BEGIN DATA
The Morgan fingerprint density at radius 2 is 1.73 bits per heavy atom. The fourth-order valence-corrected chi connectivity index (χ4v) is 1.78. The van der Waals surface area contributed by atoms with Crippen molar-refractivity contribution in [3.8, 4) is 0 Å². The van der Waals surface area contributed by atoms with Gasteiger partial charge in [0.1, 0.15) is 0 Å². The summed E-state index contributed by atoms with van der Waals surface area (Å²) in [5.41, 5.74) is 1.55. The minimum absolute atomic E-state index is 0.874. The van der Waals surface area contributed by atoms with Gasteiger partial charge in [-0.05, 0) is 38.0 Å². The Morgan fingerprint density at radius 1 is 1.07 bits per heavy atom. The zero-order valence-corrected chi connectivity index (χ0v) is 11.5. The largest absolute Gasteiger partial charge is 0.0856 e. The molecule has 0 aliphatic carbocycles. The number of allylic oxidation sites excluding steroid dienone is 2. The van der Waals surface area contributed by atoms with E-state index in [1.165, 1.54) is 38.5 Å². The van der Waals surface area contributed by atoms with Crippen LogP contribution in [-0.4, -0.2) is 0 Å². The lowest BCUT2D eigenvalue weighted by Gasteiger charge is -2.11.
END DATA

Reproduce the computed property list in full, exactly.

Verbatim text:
The Morgan fingerprint density at radius 2 is 1.73 bits per heavy atom. The fourth-order valence-corrected chi connectivity index (χ4v) is 1.78. The van der Waals surface area contributed by atoms with Crippen molar-refractivity contribution in [3.8, 4) is 0 Å². The van der Waals surface area contributed by atoms with Gasteiger partial charge in [0.1, 0.15) is 0 Å². The summed E-state index contributed by atoms with van der Waals surface area (Å²) in [5.41, 5.74) is 1.55. The minimum absolute atomic E-state index is 0.874. The van der Waals surface area contributed by atoms with Gasteiger partial charge in [-0.05, 0) is 38.0 Å². The Morgan fingerprint density at radius 1 is 1.07 bits per heavy atom. The zero-order valence-corrected chi connectivity index (χ0v) is 11.5. The largest absolute Gasteiger partial charge is 0.0856 e. The molecule has 0 aliphatic carbocycles. The number of allylic oxidation sites excluding steroid dienone is 2. The van der Waals surface area contributed by atoms with E-state index in [1.165, 1.54) is 38.5 Å². The van der Waals surface area contributed by atoms with Crippen LogP contribution in [-0.4, -0.2) is 0 Å². The lowest BCUT2D eigenvalue weighted by Gasteiger charge is -2.11.